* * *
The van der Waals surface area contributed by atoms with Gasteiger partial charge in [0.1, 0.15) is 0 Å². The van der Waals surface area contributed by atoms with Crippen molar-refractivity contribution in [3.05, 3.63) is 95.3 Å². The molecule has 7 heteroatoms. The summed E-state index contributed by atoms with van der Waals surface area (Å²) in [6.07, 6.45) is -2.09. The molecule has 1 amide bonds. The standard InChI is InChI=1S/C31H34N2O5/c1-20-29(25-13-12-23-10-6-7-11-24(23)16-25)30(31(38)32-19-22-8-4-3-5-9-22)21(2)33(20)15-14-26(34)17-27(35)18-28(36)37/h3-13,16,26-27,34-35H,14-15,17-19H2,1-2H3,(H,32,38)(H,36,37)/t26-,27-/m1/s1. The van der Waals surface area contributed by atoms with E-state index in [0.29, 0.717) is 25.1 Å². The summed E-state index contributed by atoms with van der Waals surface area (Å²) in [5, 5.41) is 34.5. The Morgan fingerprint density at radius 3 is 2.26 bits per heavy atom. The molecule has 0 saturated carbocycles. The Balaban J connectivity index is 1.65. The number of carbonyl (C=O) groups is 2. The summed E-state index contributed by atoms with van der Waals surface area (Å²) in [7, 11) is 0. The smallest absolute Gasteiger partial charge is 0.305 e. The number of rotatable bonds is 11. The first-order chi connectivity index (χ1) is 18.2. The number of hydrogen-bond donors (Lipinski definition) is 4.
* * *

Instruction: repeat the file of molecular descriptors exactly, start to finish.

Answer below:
The van der Waals surface area contributed by atoms with Gasteiger partial charge in [0.1, 0.15) is 0 Å². The van der Waals surface area contributed by atoms with Crippen molar-refractivity contribution in [3.05, 3.63) is 95.3 Å². The molecule has 7 heteroatoms. The summed E-state index contributed by atoms with van der Waals surface area (Å²) in [6.07, 6.45) is -2.09. The molecule has 1 amide bonds. The standard InChI is InChI=1S/C31H34N2O5/c1-20-29(25-13-12-23-10-6-7-11-24(23)16-25)30(31(38)32-19-22-8-4-3-5-9-22)21(2)33(20)15-14-26(34)17-27(35)18-28(36)37/h3-13,16,26-27,34-35H,14-15,17-19H2,1-2H3,(H,32,38)(H,36,37)/t26-,27-/m1/s1. The van der Waals surface area contributed by atoms with E-state index in [0.29, 0.717) is 25.1 Å². The summed E-state index contributed by atoms with van der Waals surface area (Å²) in [5, 5.41) is 34.5. The Morgan fingerprint density at radius 3 is 2.26 bits per heavy atom. The molecule has 0 saturated carbocycles. The Balaban J connectivity index is 1.65. The number of carbonyl (C=O) groups is 2. The summed E-state index contributed by atoms with van der Waals surface area (Å²) in [7, 11) is 0. The smallest absolute Gasteiger partial charge is 0.305 e. The number of rotatable bonds is 11. The first-order chi connectivity index (χ1) is 18.2. The number of hydrogen-bond donors (Lipinski definition) is 4.